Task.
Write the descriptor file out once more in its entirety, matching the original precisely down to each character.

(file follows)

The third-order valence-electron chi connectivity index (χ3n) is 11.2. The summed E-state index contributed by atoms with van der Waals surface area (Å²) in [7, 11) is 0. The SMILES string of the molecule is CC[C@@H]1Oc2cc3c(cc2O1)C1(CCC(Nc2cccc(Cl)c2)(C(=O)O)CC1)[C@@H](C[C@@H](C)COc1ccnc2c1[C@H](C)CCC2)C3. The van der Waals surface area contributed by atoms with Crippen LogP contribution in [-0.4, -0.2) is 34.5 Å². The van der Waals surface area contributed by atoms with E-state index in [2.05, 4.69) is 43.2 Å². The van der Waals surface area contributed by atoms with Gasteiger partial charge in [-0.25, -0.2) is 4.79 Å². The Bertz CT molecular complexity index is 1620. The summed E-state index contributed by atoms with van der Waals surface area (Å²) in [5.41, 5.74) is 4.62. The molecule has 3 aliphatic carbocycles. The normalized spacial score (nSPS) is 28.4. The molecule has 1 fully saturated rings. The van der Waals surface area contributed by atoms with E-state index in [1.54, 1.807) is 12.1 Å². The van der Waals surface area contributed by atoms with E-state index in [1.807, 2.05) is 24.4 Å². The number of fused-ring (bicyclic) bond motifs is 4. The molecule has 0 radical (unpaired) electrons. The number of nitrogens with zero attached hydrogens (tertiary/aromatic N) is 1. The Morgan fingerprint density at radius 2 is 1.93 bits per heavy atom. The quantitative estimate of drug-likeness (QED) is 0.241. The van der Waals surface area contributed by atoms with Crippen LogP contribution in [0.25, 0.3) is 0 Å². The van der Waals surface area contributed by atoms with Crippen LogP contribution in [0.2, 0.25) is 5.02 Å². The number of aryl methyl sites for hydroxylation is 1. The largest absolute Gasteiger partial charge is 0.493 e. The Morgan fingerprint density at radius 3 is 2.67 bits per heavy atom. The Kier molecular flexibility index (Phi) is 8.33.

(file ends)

The third-order valence-electron chi connectivity index (χ3n) is 11.2. The summed E-state index contributed by atoms with van der Waals surface area (Å²) in [7, 11) is 0. The SMILES string of the molecule is CC[C@@H]1Oc2cc3c(cc2O1)C1(CCC(Nc2cccc(Cl)c2)(C(=O)O)CC1)[C@@H](C[C@@H](C)COc1ccnc2c1[C@H](C)CCC2)C3. The van der Waals surface area contributed by atoms with Crippen LogP contribution in [-0.4, -0.2) is 34.5 Å². The van der Waals surface area contributed by atoms with E-state index in [2.05, 4.69) is 43.2 Å². The van der Waals surface area contributed by atoms with Gasteiger partial charge in [-0.25, -0.2) is 4.79 Å². The Bertz CT molecular complexity index is 1620. The summed E-state index contributed by atoms with van der Waals surface area (Å²) in [5.41, 5.74) is 4.62. The molecule has 3 aliphatic carbocycles. The normalized spacial score (nSPS) is 28.4. The molecule has 1 fully saturated rings. The van der Waals surface area contributed by atoms with E-state index in [1.54, 1.807) is 12.1 Å². The van der Waals surface area contributed by atoms with E-state index in [1.807, 2.05) is 24.4 Å². The number of fused-ring (bicyclic) bond motifs is 4. The molecule has 0 radical (unpaired) electrons. The number of nitrogens with zero attached hydrogens (tertiary/aromatic N) is 1. The Morgan fingerprint density at radius 2 is 1.93 bits per heavy atom. The quantitative estimate of drug-likeness (QED) is 0.241. The van der Waals surface area contributed by atoms with Crippen LogP contribution in [0.25, 0.3) is 0 Å². The van der Waals surface area contributed by atoms with Crippen LogP contribution in [0.2, 0.25) is 5.02 Å². The number of aryl methyl sites for hydroxylation is 1. The largest absolute Gasteiger partial charge is 0.493 e. The Morgan fingerprint density at radius 3 is 2.67 bits per heavy atom. The Kier molecular flexibility index (Phi) is 8.33.